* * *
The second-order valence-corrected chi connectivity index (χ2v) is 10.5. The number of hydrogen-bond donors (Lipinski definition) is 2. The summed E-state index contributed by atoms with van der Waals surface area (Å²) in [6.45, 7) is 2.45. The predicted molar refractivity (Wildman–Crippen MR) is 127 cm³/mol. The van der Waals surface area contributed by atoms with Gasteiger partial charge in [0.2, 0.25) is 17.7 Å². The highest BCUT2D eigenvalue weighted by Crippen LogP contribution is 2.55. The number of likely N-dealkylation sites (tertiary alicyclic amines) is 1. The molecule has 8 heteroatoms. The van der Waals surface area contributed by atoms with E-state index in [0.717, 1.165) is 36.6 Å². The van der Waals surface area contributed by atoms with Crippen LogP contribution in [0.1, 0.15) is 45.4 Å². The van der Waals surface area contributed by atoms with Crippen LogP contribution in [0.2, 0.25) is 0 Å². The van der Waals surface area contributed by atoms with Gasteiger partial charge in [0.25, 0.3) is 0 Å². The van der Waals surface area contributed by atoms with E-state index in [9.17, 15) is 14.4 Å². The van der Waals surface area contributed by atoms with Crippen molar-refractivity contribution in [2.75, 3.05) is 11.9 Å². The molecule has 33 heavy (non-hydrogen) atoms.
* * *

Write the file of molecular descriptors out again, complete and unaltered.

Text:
The second-order valence-corrected chi connectivity index (χ2v) is 10.5. The number of hydrogen-bond donors (Lipinski definition) is 2. The summed E-state index contributed by atoms with van der Waals surface area (Å²) in [6.45, 7) is 2.45. The predicted molar refractivity (Wildman–Crippen MR) is 127 cm³/mol. The van der Waals surface area contributed by atoms with Gasteiger partial charge in [0.2, 0.25) is 17.7 Å². The highest BCUT2D eigenvalue weighted by Crippen LogP contribution is 2.55. The number of likely N-dealkylation sites (tertiary alicyclic amines) is 1. The molecule has 8 heteroatoms. The van der Waals surface area contributed by atoms with E-state index in [0.717, 1.165) is 36.6 Å². The van der Waals surface area contributed by atoms with Crippen LogP contribution in [0.1, 0.15) is 45.4 Å². The van der Waals surface area contributed by atoms with Crippen LogP contribution in [0.2, 0.25) is 0 Å². The van der Waals surface area contributed by atoms with Gasteiger partial charge in [0.25, 0.3) is 0 Å². The van der Waals surface area contributed by atoms with E-state index in [9.17, 15) is 14.4 Å². The van der Waals surface area contributed by atoms with Crippen molar-refractivity contribution in [2.75, 3.05) is 11.9 Å². The molecule has 33 heavy (non-hydrogen) atoms.